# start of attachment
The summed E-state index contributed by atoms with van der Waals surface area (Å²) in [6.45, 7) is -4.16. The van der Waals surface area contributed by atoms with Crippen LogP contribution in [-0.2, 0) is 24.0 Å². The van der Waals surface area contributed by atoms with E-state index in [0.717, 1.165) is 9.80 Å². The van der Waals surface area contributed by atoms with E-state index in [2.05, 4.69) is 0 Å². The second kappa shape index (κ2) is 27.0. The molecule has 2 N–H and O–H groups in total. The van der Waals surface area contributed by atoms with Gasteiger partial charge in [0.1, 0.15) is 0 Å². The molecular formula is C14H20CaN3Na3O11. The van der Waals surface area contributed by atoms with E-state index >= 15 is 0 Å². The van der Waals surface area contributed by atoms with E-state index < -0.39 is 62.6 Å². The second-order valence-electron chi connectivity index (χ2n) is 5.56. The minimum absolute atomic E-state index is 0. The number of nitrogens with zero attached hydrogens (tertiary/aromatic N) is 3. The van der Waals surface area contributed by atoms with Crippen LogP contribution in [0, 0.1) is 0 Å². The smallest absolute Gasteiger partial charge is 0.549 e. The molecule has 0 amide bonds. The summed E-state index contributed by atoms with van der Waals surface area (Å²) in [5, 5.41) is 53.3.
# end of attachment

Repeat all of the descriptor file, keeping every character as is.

The summed E-state index contributed by atoms with van der Waals surface area (Å²) in [6.45, 7) is -4.16. The van der Waals surface area contributed by atoms with Crippen LogP contribution in [-0.2, 0) is 24.0 Å². The van der Waals surface area contributed by atoms with E-state index in [0.717, 1.165) is 9.80 Å². The van der Waals surface area contributed by atoms with E-state index in [2.05, 4.69) is 0 Å². The second kappa shape index (κ2) is 27.0. The molecule has 2 N–H and O–H groups in total. The van der Waals surface area contributed by atoms with Gasteiger partial charge in [0.1, 0.15) is 0 Å². The molecular formula is C14H20CaN3Na3O11. The van der Waals surface area contributed by atoms with E-state index >= 15 is 0 Å². The van der Waals surface area contributed by atoms with E-state index < -0.39 is 62.6 Å². The second-order valence-electron chi connectivity index (χ2n) is 5.56. The minimum absolute atomic E-state index is 0. The number of nitrogens with zero attached hydrogens (tertiary/aromatic N) is 3. The van der Waals surface area contributed by atoms with Crippen LogP contribution in [0, 0.1) is 0 Å². The smallest absolute Gasteiger partial charge is 0.549 e. The molecule has 0 amide bonds. The summed E-state index contributed by atoms with van der Waals surface area (Å²) in [5, 5.41) is 53.3.